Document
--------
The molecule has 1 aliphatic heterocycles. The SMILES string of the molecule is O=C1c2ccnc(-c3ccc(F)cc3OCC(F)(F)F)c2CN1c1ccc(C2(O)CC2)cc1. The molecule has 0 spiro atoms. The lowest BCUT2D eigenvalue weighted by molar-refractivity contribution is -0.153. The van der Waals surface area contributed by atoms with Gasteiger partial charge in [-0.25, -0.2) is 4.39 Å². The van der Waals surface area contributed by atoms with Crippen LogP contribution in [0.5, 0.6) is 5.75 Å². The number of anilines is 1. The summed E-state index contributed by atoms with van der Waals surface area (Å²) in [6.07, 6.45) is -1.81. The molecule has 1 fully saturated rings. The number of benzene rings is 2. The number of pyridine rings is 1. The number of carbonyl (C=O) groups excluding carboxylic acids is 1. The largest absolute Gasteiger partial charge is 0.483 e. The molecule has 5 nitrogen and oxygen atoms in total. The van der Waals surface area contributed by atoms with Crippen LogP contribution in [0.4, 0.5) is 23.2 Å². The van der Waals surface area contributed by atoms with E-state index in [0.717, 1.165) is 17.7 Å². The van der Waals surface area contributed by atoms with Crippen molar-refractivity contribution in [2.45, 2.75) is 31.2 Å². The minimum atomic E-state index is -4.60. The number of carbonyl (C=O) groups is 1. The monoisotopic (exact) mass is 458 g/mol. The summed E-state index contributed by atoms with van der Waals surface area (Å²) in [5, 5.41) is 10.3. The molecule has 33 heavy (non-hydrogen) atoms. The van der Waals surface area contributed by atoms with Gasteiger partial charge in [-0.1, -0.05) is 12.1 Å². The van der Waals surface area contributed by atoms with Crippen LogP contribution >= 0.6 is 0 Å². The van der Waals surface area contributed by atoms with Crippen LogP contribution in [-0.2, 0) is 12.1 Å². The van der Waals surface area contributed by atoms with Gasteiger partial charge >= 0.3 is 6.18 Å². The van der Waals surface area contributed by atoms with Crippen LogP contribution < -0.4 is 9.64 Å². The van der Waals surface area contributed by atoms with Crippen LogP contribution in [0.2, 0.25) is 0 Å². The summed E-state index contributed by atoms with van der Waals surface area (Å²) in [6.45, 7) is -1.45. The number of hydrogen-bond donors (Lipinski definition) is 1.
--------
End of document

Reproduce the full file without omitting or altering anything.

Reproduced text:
The molecule has 1 aliphatic heterocycles. The SMILES string of the molecule is O=C1c2ccnc(-c3ccc(F)cc3OCC(F)(F)F)c2CN1c1ccc(C2(O)CC2)cc1. The molecule has 0 spiro atoms. The lowest BCUT2D eigenvalue weighted by molar-refractivity contribution is -0.153. The van der Waals surface area contributed by atoms with Gasteiger partial charge in [-0.25, -0.2) is 4.39 Å². The van der Waals surface area contributed by atoms with Crippen LogP contribution in [0.5, 0.6) is 5.75 Å². The number of anilines is 1. The summed E-state index contributed by atoms with van der Waals surface area (Å²) in [6.07, 6.45) is -1.81. The molecule has 1 fully saturated rings. The number of benzene rings is 2. The number of pyridine rings is 1. The number of carbonyl (C=O) groups excluding carboxylic acids is 1. The largest absolute Gasteiger partial charge is 0.483 e. The molecule has 5 nitrogen and oxygen atoms in total. The van der Waals surface area contributed by atoms with Crippen LogP contribution in [0.4, 0.5) is 23.2 Å². The van der Waals surface area contributed by atoms with E-state index in [0.717, 1.165) is 17.7 Å². The van der Waals surface area contributed by atoms with Crippen molar-refractivity contribution in [2.45, 2.75) is 31.2 Å². The minimum atomic E-state index is -4.60. The number of carbonyl (C=O) groups is 1. The monoisotopic (exact) mass is 458 g/mol. The summed E-state index contributed by atoms with van der Waals surface area (Å²) in [5, 5.41) is 10.3. The molecule has 33 heavy (non-hydrogen) atoms. The van der Waals surface area contributed by atoms with Gasteiger partial charge in [-0.1, -0.05) is 12.1 Å². The van der Waals surface area contributed by atoms with Crippen LogP contribution >= 0.6 is 0 Å². The van der Waals surface area contributed by atoms with Crippen LogP contribution in [-0.2, 0) is 12.1 Å². The van der Waals surface area contributed by atoms with Gasteiger partial charge >= 0.3 is 6.18 Å². The van der Waals surface area contributed by atoms with Crippen LogP contribution < -0.4 is 9.64 Å². The van der Waals surface area contributed by atoms with Crippen LogP contribution in [0.2, 0.25) is 0 Å². The summed E-state index contributed by atoms with van der Waals surface area (Å²) in [6.45, 7) is -1.45. The number of hydrogen-bond donors (Lipinski definition) is 1.